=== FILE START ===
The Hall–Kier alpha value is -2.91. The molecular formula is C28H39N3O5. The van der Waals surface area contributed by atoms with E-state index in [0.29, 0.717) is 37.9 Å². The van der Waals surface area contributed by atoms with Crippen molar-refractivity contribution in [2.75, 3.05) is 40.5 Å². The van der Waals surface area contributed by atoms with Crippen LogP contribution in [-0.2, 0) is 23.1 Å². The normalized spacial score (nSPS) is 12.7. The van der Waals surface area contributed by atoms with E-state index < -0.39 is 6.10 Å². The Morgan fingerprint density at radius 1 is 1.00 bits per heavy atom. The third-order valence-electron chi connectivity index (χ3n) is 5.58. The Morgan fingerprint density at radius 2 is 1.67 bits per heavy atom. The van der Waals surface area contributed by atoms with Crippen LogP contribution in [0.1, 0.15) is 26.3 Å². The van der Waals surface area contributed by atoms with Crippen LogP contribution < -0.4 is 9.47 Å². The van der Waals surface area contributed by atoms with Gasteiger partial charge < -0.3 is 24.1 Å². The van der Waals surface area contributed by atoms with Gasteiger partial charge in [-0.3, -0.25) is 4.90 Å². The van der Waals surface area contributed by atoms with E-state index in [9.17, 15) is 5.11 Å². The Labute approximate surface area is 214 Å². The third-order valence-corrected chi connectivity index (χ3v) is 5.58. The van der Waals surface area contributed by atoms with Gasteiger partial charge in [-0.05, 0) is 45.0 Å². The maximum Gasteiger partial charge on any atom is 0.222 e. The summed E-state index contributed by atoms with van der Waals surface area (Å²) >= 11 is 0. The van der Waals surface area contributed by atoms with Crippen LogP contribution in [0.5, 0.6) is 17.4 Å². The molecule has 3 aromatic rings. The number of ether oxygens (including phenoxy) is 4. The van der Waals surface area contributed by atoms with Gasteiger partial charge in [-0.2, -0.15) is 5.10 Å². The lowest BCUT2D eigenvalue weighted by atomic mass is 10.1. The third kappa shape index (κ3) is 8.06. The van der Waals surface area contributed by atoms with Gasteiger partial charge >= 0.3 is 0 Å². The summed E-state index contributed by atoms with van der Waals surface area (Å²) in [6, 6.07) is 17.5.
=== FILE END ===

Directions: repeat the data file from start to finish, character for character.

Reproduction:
The Hall–Kier alpha value is -2.91. The molecular formula is C28H39N3O5. The van der Waals surface area contributed by atoms with E-state index in [0.29, 0.717) is 37.9 Å². The van der Waals surface area contributed by atoms with Crippen molar-refractivity contribution in [2.75, 3.05) is 40.5 Å². The van der Waals surface area contributed by atoms with Crippen LogP contribution in [-0.2, 0) is 23.1 Å². The normalized spacial score (nSPS) is 12.7. The van der Waals surface area contributed by atoms with E-state index < -0.39 is 6.10 Å². The Morgan fingerprint density at radius 1 is 1.00 bits per heavy atom. The third-order valence-electron chi connectivity index (χ3n) is 5.58. The Morgan fingerprint density at radius 2 is 1.67 bits per heavy atom. The van der Waals surface area contributed by atoms with Crippen LogP contribution in [0.1, 0.15) is 26.3 Å². The van der Waals surface area contributed by atoms with Crippen LogP contribution < -0.4 is 9.47 Å². The van der Waals surface area contributed by atoms with Gasteiger partial charge < -0.3 is 24.1 Å². The van der Waals surface area contributed by atoms with Gasteiger partial charge in [-0.3, -0.25) is 4.90 Å². The van der Waals surface area contributed by atoms with E-state index in [9.17, 15) is 5.11 Å². The Labute approximate surface area is 214 Å². The third-order valence-corrected chi connectivity index (χ3v) is 5.58. The van der Waals surface area contributed by atoms with Gasteiger partial charge in [-0.05, 0) is 45.0 Å². The maximum Gasteiger partial charge on any atom is 0.222 e. The summed E-state index contributed by atoms with van der Waals surface area (Å²) >= 11 is 0. The van der Waals surface area contributed by atoms with Crippen LogP contribution in [0.5, 0.6) is 17.4 Å². The molecule has 3 aromatic rings. The number of ether oxygens (including phenoxy) is 4. The van der Waals surface area contributed by atoms with Gasteiger partial charge in [-0.2, -0.15) is 5.10 Å². The lowest BCUT2D eigenvalue weighted by atomic mass is 10.1. The third kappa shape index (κ3) is 8.06. The van der Waals surface area contributed by atoms with Gasteiger partial charge >= 0.3 is 0 Å². The summed E-state index contributed by atoms with van der Waals surface area (Å²) in [6, 6.07) is 17.5.